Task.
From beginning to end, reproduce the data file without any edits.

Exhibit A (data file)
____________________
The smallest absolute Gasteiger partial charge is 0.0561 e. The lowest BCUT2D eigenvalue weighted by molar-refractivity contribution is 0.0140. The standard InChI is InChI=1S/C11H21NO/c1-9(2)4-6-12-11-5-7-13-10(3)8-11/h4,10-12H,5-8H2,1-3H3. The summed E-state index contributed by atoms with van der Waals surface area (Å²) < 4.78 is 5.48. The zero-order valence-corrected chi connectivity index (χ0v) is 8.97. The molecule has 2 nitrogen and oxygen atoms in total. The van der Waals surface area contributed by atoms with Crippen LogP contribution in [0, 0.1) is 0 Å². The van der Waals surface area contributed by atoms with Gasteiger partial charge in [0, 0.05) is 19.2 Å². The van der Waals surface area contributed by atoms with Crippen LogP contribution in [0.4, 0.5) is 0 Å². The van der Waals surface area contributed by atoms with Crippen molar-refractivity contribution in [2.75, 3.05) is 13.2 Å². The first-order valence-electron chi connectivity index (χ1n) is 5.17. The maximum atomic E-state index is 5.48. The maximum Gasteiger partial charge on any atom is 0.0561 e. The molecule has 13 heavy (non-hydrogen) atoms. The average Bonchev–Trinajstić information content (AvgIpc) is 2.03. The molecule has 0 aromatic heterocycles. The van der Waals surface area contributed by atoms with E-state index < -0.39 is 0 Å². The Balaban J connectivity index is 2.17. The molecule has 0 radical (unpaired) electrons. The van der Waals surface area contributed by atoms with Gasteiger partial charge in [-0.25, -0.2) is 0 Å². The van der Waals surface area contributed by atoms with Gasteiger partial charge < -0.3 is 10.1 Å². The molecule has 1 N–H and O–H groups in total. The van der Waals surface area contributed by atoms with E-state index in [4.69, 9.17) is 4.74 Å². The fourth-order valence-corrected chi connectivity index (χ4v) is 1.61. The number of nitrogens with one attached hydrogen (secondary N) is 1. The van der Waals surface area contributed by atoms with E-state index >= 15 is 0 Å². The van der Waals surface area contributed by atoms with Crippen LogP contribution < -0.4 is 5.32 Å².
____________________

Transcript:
The smallest absolute Gasteiger partial charge is 0.0561 e. The lowest BCUT2D eigenvalue weighted by molar-refractivity contribution is 0.0140. The standard InChI is InChI=1S/C11H21NO/c1-9(2)4-6-12-11-5-7-13-10(3)8-11/h4,10-12H,5-8H2,1-3H3. The summed E-state index contributed by atoms with van der Waals surface area (Å²) < 4.78 is 5.48. The zero-order valence-corrected chi connectivity index (χ0v) is 8.97. The molecule has 2 nitrogen and oxygen atoms in total. The van der Waals surface area contributed by atoms with Crippen LogP contribution in [0, 0.1) is 0 Å². The van der Waals surface area contributed by atoms with Gasteiger partial charge in [0, 0.05) is 19.2 Å². The van der Waals surface area contributed by atoms with Crippen LogP contribution in [0.4, 0.5) is 0 Å². The van der Waals surface area contributed by atoms with Crippen molar-refractivity contribution in [2.75, 3.05) is 13.2 Å². The first-order valence-electron chi connectivity index (χ1n) is 5.17. The maximum atomic E-state index is 5.48. The maximum Gasteiger partial charge on any atom is 0.0561 e. The molecule has 13 heavy (non-hydrogen) atoms. The average Bonchev–Trinajstić information content (AvgIpc) is 2.03. The molecule has 0 aromatic heterocycles. The van der Waals surface area contributed by atoms with E-state index < -0.39 is 0 Å². The Balaban J connectivity index is 2.17. The molecule has 0 radical (unpaired) electrons. The van der Waals surface area contributed by atoms with Gasteiger partial charge in [-0.25, -0.2) is 0 Å². The van der Waals surface area contributed by atoms with Gasteiger partial charge < -0.3 is 10.1 Å². The molecule has 1 N–H and O–H groups in total. The van der Waals surface area contributed by atoms with E-state index in [4.69, 9.17) is 4.74 Å². The fourth-order valence-corrected chi connectivity index (χ4v) is 1.61. The number of nitrogens with one attached hydrogen (secondary N) is 1. The van der Waals surface area contributed by atoms with E-state index >= 15 is 0 Å². The van der Waals surface area contributed by atoms with Crippen LogP contribution < -0.4 is 5.32 Å².